New Policies Enacted by Three Boards of Education Require Staff to Reveal Gender Identity of Transgender, Gender Non-Conforming, and Gender Non-Binary Students in Violation of the New Jersey Law Against Discrimination
Manalapan-Englishtown Superior Court Complaint | Brief Seeking Temporary Restraints (Manalapan-Englishtown) | Manalapan-Englishtown Administrative Complaint
Marlboro Superior Court Complaint | Brief Seeking Temporary Restraints (Marlboro) | Marlboro Administrative Complaint
Middletown Superior Court Complaint | Brief Seeking Temporary Restraints (Middletown) | Middletown Administrative Complaint
TRENTON – Attorney General Matthew J. Platkin announced today the filing of Division on Civil Rights (DCR) complaints challenging allegedly unlawful policies enacted this week by the Middletown Township, Marlboro Township, and Manalapan-Englishtown Regional Boards of Education. The policies enacted by these three Boards of Education require school staff in these school systems to notify parents of the gender identity or expression of transgender, gender non-conforming, and gender non-binary students. Attorney General Platkin and DCR have also filed emergency motions in Superior Court, requesting preliminary injunctions and temporary restraints to prevent all three of the policies from going into effect while DCR’s challenges to the policies remain pending.
The administrative complaints and the motions for preliminary injunctions allege that all three of the policies violate the New Jersey Law Against Discrimination’s (LAD) prohibition against discrimination on the basis of gender identity or expression.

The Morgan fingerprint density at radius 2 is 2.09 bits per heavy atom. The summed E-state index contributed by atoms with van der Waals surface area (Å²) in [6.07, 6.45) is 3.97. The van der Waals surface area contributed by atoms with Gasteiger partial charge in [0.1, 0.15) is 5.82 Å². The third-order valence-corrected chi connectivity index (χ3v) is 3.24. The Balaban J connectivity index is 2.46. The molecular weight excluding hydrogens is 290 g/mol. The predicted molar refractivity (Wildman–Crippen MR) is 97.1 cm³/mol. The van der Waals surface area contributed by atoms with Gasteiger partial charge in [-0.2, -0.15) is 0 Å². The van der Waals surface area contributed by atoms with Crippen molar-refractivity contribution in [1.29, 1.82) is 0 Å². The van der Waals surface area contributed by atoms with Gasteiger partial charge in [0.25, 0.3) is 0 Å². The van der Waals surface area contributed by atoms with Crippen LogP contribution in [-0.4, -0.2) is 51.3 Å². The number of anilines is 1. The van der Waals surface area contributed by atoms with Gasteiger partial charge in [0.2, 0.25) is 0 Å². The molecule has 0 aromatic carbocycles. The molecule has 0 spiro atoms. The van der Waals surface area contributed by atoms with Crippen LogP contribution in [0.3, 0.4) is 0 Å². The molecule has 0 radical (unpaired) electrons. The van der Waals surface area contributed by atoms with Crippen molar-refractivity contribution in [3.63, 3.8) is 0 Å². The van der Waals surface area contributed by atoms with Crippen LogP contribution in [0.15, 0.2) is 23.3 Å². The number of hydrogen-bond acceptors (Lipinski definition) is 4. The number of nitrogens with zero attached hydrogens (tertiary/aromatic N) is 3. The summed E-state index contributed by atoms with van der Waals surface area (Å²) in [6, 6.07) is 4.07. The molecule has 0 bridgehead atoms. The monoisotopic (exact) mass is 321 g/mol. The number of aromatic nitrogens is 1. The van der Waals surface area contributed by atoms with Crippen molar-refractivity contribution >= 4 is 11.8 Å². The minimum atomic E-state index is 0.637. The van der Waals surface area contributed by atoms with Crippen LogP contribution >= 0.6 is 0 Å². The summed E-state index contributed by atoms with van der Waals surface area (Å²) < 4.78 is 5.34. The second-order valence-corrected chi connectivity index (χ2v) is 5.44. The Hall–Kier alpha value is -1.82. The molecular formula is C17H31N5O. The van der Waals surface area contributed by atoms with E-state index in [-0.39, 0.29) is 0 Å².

As the complaints assert, the policies enacted by the Middletown, Marlboro, and Manalapan-Englishtown Boards expressly target transgender, gender non-conforming, and gender non-binary students by singling them out for differential treatment, requiring parental notification for those students but not their peers. The complaints also assert that the parental notification policies have disparate impacts on transgender, gender non-conforming, and non-binary youth: By imposing a requirement that school staff must “out” these students to their parents, the policies expose these students to the potential for severe harms to their safety and mental health. The policies also disregard and contradict guidance from the New Jersey Department of Education concerning the confidentiality and privacy of such information.
“In New Jersey, we will not tolerate any action by schools that threatens the health and safety of our young people. Without question, the discriminatory policies passed by these Boards of Education, if allowed to go into effect, will harm our kids and pose severe risk to their safety,” said Attorney General Platkin. “Simply put, these policies violate our laws, and we will not relent in protecting our LGBTQ+ community—especially our children—from discrimination.”
In addition to filing administrative civil rights complaints, DCR is seeking temporary restraints and preliminary injunctions from the Superior Court to prohibit the Boards from implementing the policies while the administrative complaints are being adjudicated by DCR.
As the briefs in support of the State’s motion explain, the requested injunctions from the court would preserve the status quo during the litigation and thereby ensure that school officials are not forced to “out” transgender, gender non-conforming, and non-binary students to their parents while the administrative complaints are pending. The requested injunctions would not prevent school staff from notifying parents about concerns unrelated to LAD-protected characteristics, nor would they prevent school staff from complying with Harassment, Intimidation, and Bullying (HIB) policies, or other similar reporting requirements designed to protect students’ safety.